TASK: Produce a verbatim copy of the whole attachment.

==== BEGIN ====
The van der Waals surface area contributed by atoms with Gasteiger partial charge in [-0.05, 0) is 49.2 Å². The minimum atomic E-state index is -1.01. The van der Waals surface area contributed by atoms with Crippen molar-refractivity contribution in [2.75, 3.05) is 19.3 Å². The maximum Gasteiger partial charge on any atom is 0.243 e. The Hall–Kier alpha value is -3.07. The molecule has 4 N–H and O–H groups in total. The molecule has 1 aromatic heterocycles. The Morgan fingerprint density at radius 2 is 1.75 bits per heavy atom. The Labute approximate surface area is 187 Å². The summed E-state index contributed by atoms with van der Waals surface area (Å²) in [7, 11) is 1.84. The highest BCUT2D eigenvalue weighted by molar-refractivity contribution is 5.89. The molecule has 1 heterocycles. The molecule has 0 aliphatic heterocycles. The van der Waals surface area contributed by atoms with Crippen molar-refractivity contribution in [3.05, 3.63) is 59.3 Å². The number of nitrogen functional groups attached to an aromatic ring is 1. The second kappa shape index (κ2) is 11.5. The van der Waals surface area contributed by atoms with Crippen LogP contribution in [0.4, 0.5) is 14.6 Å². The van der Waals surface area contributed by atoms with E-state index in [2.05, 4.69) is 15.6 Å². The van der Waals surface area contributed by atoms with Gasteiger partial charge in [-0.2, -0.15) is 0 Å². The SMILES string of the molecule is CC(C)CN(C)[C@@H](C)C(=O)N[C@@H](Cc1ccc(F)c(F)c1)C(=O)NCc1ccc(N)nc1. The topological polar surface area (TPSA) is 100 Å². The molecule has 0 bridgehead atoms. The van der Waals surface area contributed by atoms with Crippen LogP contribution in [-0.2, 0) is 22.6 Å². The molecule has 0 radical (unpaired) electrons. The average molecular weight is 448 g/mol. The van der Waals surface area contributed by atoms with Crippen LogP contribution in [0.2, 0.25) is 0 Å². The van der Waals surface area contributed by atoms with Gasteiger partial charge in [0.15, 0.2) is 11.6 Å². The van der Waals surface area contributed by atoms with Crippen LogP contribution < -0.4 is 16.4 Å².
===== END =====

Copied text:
The van der Waals surface area contributed by atoms with Gasteiger partial charge in [-0.05, 0) is 49.2 Å². The minimum atomic E-state index is -1.01. The van der Waals surface area contributed by atoms with Crippen molar-refractivity contribution in [2.75, 3.05) is 19.3 Å². The maximum Gasteiger partial charge on any atom is 0.243 e. The Hall–Kier alpha value is -3.07. The molecule has 4 N–H and O–H groups in total. The molecule has 1 aromatic heterocycles. The Morgan fingerprint density at radius 2 is 1.75 bits per heavy atom. The Labute approximate surface area is 187 Å². The summed E-state index contributed by atoms with van der Waals surface area (Å²) in [7, 11) is 1.84. The highest BCUT2D eigenvalue weighted by molar-refractivity contribution is 5.89. The molecule has 1 heterocycles. The molecule has 0 aliphatic heterocycles. The van der Waals surface area contributed by atoms with Crippen molar-refractivity contribution in [3.05, 3.63) is 59.3 Å². The number of nitrogen functional groups attached to an aromatic ring is 1. The second kappa shape index (κ2) is 11.5. The van der Waals surface area contributed by atoms with Crippen LogP contribution in [0.4, 0.5) is 14.6 Å². The van der Waals surface area contributed by atoms with E-state index in [2.05, 4.69) is 15.6 Å². The van der Waals surface area contributed by atoms with Gasteiger partial charge in [-0.2, -0.15) is 0 Å². The SMILES string of the molecule is CC(C)CN(C)[C@@H](C)C(=O)N[C@@H](Cc1ccc(F)c(F)c1)C(=O)NCc1ccc(N)nc1. The topological polar surface area (TPSA) is 100 Å². The molecule has 0 bridgehead atoms. The van der Waals surface area contributed by atoms with Crippen LogP contribution in [-0.2, 0) is 22.6 Å². The molecule has 0 radical (unpaired) electrons. The average molecular weight is 448 g/mol. The van der Waals surface area contributed by atoms with Crippen LogP contribution in [0.2, 0.25) is 0 Å². The van der Waals surface area contributed by atoms with Gasteiger partial charge in [0.15, 0.2) is 11.6 Å². The van der Waals surface area contributed by atoms with Crippen LogP contribution < -0.4 is 16.4 Å².